In one aspect, the computer system 500 further may include one or more optional computer usable data storage devices, such as a storage device 516, coupled with the address/data bus 502. The storage device 516 is configured to store information and/or computer executable instructions. In one aspect, the storage device 516 is a storage device such as a magnetic or optical disk drive (e.g., hard disk drive (“HDD”), floppy diskette, compact disk read only memory (“CD-ROM”), digital versatile disk (“DVD”)). Pursuant to one aspect, a display device 518 is coupled with the address/data bus 502, wherein the display device 518 is configured to display video and/or graphics. In one aspect, the display device 518 may include a cathode ray tube (“CRT”), liquid crystal display (“LCD”), field emission display (“FED”), plasma display, or any other display device suitable for displaying video and/or graphic images and alphanumeric characters recognizable to a user.
The computer system 500 presented herein is an example computing environment in accordance with one aspect. However, the non-limiting example of the computer system 500 is not strictly limited to being a computer system. For example, one aspect provides that the computer system 500 represents a type of data processing analysis that may be used in accordance with various aspects described herein. Moreover, other computing systems may also be implemented. Indeed, the spirit and scope of the present technology is not limited to any single data processing environment. Thus, in one aspect, one or more operations of various aspects of the present technology are controlled or implemented using computer-executable instructions, such as program modules, being executed by a computer. In one implementation, such program modules include routines, programs, objects, components and/or data structures that are configured to perform particular tasks or implement particular abstract data types. In addition, one aspect provides that one or more aspects of the present technology are implemented by utilizing one or more distributed computing environments, such as where tasks are performed by remote processing devices that are linked through a communications network, or such as where various program modules are located in both local and remote computer-storage media including memory-store devices.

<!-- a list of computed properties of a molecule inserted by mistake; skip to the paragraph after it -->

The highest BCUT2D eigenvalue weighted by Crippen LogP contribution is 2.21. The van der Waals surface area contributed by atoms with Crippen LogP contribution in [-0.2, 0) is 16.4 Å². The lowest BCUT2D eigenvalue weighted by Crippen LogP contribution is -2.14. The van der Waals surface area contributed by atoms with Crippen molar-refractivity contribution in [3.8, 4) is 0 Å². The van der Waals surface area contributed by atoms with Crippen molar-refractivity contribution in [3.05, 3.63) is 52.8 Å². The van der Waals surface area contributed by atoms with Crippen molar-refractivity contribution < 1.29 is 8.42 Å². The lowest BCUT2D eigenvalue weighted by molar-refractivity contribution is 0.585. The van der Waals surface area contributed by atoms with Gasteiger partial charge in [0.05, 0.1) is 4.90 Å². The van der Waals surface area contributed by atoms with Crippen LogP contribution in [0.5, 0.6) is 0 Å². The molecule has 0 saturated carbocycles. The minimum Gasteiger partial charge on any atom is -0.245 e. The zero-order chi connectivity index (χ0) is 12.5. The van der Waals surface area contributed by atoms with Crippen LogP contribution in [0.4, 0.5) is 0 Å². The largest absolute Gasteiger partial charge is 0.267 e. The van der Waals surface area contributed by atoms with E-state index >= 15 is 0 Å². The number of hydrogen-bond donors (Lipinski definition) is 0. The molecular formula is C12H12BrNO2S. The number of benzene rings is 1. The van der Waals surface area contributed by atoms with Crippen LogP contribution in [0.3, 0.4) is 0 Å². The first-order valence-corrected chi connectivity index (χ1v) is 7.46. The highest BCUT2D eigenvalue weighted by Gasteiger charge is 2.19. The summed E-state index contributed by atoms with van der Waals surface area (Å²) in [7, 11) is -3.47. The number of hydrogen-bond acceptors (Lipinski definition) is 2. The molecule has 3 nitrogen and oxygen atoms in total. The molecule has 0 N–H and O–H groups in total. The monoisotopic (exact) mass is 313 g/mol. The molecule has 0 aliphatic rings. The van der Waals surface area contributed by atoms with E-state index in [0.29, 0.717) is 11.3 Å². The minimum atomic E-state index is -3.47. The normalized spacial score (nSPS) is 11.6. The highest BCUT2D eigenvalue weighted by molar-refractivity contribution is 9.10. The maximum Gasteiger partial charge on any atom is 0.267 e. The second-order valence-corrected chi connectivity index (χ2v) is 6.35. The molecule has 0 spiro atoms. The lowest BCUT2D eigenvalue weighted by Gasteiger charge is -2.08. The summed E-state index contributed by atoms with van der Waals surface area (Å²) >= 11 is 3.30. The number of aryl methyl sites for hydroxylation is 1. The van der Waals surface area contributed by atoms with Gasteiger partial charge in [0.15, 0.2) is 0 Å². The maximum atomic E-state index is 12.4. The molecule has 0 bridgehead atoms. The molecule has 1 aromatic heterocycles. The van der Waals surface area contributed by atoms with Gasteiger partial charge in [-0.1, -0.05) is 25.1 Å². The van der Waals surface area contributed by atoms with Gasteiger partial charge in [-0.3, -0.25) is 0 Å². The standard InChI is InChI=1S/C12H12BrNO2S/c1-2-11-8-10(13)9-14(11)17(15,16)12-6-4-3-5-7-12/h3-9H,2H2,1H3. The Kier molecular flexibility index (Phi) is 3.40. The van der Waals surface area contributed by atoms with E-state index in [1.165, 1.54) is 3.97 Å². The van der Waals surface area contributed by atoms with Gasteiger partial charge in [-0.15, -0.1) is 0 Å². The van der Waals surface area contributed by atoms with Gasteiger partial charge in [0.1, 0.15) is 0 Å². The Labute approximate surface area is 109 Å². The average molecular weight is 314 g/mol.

An illustrative diagram of a computer program product embodying the present invention is depicted in FIG. 6. As a non-limiting example, the computer program product is depicted as either a floppy disk 600 or an optical disk 602. However, as mentioned previously, the computer program product generally represents computer readable code (i.e., instruction means or instructions) stored on any compatible non-transitory computer readable medium.